Today’s Kindle deals include some Bible study material, some books by Jen Pollock Michel, and a couple of volumes from the New Studies in Biblical Theology series.
Also, Amazon has some board games on sale today if you want to stock up.
David Mathis explains this biblical qualification. “One of the greatest needs wives and children have — and all the more in our relentlessly distracting age — is dad’s countercultural attentiveness. Perhaps human attention never has been more valuable. Today the largest corporations in the world no longer compete for oil, but for human attention. And when attention is short and scarce, one of the greatest emerging tragedies of this new era is distracted dads.”
I expect we all have reason to put these guidelines into practice.
May God bless him in this new ministry!
It all sounds pretty odd until he gets to the mathematics of it at the end. Then it begins to make some sense.
I was interested to read this article from a former astrologer. “What broke the spell for me was, oddly, people swearing by my gift. Some repeat customers claimed I’d made very specific predictions, of a kind I never made. It dawned on me that my readings were a co-creation – I would weave a story and, later, the customer’s memory would add new elements.”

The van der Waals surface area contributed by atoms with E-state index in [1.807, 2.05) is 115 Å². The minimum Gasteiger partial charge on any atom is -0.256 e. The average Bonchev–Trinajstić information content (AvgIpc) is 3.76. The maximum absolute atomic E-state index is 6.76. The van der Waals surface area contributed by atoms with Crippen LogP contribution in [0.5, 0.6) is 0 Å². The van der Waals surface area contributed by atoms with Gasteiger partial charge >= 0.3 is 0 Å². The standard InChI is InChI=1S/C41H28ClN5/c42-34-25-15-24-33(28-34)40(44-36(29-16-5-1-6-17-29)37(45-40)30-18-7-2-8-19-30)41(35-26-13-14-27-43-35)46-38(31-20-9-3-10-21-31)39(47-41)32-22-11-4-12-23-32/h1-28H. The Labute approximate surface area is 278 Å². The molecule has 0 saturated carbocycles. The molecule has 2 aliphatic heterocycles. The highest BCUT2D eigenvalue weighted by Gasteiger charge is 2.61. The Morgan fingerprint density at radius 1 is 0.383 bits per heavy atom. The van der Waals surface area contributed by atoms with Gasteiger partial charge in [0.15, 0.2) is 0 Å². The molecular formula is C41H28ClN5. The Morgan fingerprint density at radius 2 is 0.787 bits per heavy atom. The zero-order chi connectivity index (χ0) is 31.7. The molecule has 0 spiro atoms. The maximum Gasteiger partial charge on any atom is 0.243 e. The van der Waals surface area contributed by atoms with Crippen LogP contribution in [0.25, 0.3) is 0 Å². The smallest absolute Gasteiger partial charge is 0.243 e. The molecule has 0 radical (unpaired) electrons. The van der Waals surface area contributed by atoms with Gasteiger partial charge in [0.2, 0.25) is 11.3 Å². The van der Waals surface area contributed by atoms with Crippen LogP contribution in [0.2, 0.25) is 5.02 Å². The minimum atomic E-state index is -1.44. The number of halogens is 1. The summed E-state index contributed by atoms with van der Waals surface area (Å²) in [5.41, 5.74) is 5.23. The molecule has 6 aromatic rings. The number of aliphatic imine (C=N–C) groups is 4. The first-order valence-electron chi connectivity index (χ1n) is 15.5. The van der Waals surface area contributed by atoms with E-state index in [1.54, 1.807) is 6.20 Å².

Trevin sounds the warning. “I wonder if, in the decades that followed, the truth that going to church doesn’t make you a Christian morphed into a different idea—that being a Christian doesn’t necessarily include going to church. I wonder if people started thinking that personal, individual faith in Jesus is the only important thing, and if the church can help with that, fine, but if not, that’s fine, too.”
I’d say this challenge can apply equally to older women.
How does your church handle the collection in an increasingly cashless world? And how do you make giving a significant act of worship if your giving is done electronically? What are your thoughts about the future of the collection?
The work God needs to do in you matters far more than the work you think He needs to do through you. —Sam Allberry